Plans for a proposed walking trail leading to the Peconic River in Riverside took a step in the right direction this week as an advisory panel is now recommending that Suffolk County set aside a $15,000 grant to help pay for the project.
On Friday, Suffolk County Legislator Jay Schneiderman announced that the Suffolk County Downtown Revitalization Citizens Advisory Panel had recommended the grant to help cover the costs of constructing the public walking trail, which is expected to cost about $39,000 to install. If approved, the estimated 1,000-foot-long trail would cross 14 acres of waterfront land along State Route 24 in Riverside that the county purchased for $2.4 million in 2011.
Though the Suffolk County Legislature still needs to sign off on the grant, Mr. Schneiderman said he is confident that the panel of lawmakers will approve the proposal soon. The project is expected to be completed within nine months of the county securing all the necessary funding.
The Flanders, Riverside and Northampton Community Association (FRNCA) applied for the grant earlier this summer, in conjunction with Southampton Town. Vince Taldone, the president of the community organization, said installing the walking trail is the first step in establishing a waterfront park that will attract visitors and customers from nearby Riverhead.
The proposed trail will measure 5.5 feet wide and be constructed using permeable stone, according to Mr. Schneiderman. The town is contributing $20,000 toward the effort and has also agreed to maintain the trail once it is installed. FRNCA is contributing $500 toward the project. It was not immediately clear how organizers are going to come up with the remaining funds.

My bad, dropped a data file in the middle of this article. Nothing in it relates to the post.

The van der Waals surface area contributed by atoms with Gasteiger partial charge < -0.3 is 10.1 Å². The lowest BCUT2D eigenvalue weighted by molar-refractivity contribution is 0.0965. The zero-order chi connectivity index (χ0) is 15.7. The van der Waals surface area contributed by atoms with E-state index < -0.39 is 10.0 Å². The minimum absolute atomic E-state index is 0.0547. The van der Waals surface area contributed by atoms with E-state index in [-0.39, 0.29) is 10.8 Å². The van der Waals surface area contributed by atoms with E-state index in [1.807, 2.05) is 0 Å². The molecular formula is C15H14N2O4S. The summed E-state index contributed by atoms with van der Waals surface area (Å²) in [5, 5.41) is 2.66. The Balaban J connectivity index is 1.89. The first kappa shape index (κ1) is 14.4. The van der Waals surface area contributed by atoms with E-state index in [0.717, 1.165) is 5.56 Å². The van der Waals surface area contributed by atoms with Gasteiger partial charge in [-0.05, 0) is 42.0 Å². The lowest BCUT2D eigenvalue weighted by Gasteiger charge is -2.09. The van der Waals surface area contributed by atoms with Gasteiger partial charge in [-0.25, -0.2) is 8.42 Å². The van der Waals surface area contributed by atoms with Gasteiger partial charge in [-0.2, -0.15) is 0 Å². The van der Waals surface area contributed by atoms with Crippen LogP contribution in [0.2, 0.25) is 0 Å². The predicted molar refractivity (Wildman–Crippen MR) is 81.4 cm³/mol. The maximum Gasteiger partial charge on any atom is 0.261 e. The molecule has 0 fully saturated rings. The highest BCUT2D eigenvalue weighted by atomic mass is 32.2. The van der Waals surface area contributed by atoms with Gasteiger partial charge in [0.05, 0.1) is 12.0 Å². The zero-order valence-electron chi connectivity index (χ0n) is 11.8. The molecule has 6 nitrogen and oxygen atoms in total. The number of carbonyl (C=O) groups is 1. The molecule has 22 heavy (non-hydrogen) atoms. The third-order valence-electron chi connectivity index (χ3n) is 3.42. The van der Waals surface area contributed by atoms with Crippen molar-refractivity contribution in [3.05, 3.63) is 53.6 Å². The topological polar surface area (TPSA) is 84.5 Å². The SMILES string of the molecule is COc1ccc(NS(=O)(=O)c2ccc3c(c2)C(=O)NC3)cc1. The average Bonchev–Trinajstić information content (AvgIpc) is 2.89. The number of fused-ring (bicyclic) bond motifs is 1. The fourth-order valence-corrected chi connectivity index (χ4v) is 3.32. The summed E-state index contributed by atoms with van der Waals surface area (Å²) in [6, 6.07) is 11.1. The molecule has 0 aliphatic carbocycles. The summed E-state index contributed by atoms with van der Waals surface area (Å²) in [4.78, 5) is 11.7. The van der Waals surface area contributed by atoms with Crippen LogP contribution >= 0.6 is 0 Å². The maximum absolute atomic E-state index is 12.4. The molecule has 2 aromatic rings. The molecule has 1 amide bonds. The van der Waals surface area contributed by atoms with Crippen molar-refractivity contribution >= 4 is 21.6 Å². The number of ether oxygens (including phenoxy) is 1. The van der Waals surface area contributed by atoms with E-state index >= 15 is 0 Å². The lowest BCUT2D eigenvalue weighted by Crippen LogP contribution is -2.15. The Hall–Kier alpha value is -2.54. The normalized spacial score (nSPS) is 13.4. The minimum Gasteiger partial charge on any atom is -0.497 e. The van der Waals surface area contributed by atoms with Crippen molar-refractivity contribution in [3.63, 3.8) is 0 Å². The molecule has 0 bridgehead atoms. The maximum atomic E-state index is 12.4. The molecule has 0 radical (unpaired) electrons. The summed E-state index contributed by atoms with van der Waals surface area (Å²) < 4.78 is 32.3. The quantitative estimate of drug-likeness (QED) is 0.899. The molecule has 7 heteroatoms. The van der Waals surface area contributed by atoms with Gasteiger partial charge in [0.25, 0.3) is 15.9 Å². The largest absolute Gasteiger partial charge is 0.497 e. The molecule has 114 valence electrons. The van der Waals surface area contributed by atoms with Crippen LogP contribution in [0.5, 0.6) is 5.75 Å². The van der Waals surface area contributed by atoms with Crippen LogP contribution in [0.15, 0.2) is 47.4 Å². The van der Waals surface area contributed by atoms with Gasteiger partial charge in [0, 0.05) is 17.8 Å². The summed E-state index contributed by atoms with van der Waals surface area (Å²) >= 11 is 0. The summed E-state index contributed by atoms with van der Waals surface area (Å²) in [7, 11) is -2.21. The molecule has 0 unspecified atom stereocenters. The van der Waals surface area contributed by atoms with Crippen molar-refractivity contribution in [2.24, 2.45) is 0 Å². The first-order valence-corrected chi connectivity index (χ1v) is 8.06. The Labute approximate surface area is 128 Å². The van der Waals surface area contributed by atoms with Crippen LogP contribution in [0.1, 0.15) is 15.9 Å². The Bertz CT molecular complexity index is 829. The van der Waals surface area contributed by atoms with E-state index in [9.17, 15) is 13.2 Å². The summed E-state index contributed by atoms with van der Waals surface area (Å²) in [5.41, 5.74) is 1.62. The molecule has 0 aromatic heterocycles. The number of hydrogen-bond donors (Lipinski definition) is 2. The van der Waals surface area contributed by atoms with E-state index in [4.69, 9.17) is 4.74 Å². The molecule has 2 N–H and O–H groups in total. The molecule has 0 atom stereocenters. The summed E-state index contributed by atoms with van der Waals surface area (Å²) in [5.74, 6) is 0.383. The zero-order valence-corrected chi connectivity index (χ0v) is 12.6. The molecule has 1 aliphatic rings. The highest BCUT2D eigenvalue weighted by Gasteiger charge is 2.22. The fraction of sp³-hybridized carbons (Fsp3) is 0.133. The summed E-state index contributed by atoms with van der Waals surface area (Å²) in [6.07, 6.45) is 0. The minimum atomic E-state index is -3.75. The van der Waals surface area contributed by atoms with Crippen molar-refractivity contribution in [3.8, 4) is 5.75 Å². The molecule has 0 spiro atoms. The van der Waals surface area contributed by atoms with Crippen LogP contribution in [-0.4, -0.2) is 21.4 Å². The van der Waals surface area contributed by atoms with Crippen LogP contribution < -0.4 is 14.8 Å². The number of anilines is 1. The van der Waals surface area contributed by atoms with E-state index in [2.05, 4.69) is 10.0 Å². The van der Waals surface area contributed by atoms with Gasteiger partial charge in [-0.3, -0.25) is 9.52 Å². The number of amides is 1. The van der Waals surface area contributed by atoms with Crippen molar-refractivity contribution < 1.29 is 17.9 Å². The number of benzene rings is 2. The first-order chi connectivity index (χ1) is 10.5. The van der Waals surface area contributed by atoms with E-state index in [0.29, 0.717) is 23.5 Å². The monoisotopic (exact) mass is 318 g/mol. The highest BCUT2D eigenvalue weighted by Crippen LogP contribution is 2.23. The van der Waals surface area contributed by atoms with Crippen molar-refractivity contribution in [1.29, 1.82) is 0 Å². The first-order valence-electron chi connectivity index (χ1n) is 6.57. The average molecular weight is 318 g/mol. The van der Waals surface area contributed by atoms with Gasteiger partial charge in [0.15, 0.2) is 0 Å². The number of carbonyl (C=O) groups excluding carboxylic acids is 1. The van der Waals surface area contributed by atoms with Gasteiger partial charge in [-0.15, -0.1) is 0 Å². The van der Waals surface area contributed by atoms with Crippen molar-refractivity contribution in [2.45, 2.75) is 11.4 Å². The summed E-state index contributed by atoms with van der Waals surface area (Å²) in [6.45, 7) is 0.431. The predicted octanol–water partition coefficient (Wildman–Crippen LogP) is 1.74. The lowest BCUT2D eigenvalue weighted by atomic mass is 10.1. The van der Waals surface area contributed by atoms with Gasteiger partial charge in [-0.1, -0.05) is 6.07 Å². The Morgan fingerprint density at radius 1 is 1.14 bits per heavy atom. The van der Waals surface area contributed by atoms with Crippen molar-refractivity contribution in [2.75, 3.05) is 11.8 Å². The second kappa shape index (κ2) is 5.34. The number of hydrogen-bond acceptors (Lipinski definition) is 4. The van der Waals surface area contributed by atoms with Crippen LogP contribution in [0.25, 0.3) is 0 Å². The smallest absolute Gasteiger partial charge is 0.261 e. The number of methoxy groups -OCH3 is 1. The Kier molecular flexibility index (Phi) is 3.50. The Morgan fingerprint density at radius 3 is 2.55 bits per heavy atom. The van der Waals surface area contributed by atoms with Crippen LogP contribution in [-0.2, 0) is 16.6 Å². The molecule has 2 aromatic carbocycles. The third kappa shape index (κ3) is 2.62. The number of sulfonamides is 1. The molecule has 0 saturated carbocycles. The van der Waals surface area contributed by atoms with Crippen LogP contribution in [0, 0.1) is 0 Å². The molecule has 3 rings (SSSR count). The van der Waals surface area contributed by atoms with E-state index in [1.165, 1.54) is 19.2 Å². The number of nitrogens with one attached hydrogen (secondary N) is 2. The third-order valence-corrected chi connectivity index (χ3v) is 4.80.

“It is terrific news that the county is poised to make this grant award,” Southampton Town Supervisor Anna Throne-Holst said in a prepared statement. “Hopefully, there is more good news to come.”
Tentative plans call for a small sitting area with two benches along the waterfront, and a bike rack to be installed near the entrance to the park on State Route 24.
The town also recently applied to New York State for a $1.1 million grant that would cover the cost of installing a pedestrian footbridge over the Peconic River, connecting Riverside with downtown Riverhead. The footbridge, if approved, would originate at the county-owned property in Riverside and most likely end near the aquarium on Main Street in Riverhead.
In September, representatives from Camp, Dresser and McKee, a consulting firm based in Massachusetts, are expected to present the results of a study that examines the cost and feasibility of installing a sewer system along the Riverside corridor that proponents say is necessary and would support economic growth in the area. Mr. Schneiderman is now estimating that the project could cost between $2 million and $3 million.
“The trail will encourage park use by providing access to the scenic Peconic River,” Mr. Schneiderman said in a statement. “It is part of a broader vision to revitalize the blighted Riverside community.”